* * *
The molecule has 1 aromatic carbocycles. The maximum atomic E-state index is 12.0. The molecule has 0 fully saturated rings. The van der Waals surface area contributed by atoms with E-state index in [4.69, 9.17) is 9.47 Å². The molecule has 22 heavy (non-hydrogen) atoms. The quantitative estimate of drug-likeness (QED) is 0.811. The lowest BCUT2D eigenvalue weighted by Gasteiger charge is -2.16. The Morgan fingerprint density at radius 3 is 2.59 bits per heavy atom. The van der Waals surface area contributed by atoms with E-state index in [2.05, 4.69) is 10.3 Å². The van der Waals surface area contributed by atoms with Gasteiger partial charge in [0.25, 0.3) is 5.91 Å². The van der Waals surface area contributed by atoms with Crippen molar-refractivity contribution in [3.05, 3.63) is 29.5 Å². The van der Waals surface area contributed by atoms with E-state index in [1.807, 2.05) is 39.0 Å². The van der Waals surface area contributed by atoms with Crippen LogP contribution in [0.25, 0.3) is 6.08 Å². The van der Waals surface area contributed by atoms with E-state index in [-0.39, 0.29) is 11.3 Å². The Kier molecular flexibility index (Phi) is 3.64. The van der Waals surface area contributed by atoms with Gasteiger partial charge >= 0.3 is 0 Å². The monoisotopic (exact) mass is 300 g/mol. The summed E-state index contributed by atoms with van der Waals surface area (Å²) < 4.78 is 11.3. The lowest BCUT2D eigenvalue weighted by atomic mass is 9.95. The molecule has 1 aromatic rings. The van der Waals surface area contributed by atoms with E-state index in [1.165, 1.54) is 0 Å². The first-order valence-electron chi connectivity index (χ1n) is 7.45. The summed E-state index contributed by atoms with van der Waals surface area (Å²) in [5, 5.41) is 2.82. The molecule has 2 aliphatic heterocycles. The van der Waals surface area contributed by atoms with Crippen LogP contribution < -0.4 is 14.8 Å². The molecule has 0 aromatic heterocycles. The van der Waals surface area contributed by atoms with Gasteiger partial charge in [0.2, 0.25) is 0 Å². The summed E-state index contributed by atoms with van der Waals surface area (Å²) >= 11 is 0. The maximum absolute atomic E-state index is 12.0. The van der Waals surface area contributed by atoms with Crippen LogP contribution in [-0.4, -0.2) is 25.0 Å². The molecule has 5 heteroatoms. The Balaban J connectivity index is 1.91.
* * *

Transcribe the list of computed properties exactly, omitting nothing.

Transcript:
The molecule has 1 aromatic carbocycles. The maximum atomic E-state index is 12.0. The molecule has 0 fully saturated rings. The van der Waals surface area contributed by atoms with E-state index in [4.69, 9.17) is 9.47 Å². The molecule has 22 heavy (non-hydrogen) atoms. The quantitative estimate of drug-likeness (QED) is 0.811. The lowest BCUT2D eigenvalue weighted by Gasteiger charge is -2.16. The Morgan fingerprint density at radius 3 is 2.59 bits per heavy atom. The van der Waals surface area contributed by atoms with E-state index in [2.05, 4.69) is 10.3 Å². The van der Waals surface area contributed by atoms with Gasteiger partial charge in [0.25, 0.3) is 5.91 Å². The van der Waals surface area contributed by atoms with Crippen molar-refractivity contribution in [3.05, 3.63) is 29.5 Å². The van der Waals surface area contributed by atoms with E-state index in [1.807, 2.05) is 39.0 Å². The van der Waals surface area contributed by atoms with Crippen LogP contribution in [0.25, 0.3) is 6.08 Å². The van der Waals surface area contributed by atoms with E-state index in [-0.39, 0.29) is 11.3 Å². The Kier molecular flexibility index (Phi) is 3.64. The van der Waals surface area contributed by atoms with Gasteiger partial charge >= 0.3 is 0 Å². The monoisotopic (exact) mass is 300 g/mol. The summed E-state index contributed by atoms with van der Waals surface area (Å²) < 4.78 is 11.3. The lowest BCUT2D eigenvalue weighted by atomic mass is 9.95. The molecule has 1 aromatic rings. The van der Waals surface area contributed by atoms with E-state index in [1.165, 1.54) is 0 Å². The first-order valence-electron chi connectivity index (χ1n) is 7.45. The summed E-state index contributed by atoms with van der Waals surface area (Å²) in [5, 5.41) is 2.82. The molecule has 2 aliphatic heterocycles. The van der Waals surface area contributed by atoms with Crippen LogP contribution < -0.4 is 14.8 Å². The molecule has 0 aromatic heterocycles. The van der Waals surface area contributed by atoms with Gasteiger partial charge in [0.2, 0.25) is 0 Å². The summed E-state index contributed by atoms with van der Waals surface area (Å²) >= 11 is 0. The maximum absolute atomic E-state index is 12.0. The van der Waals surface area contributed by atoms with Crippen LogP contribution in [-0.4, -0.2) is 25.0 Å². The molecule has 5 heteroatoms. The Balaban J connectivity index is 1.91.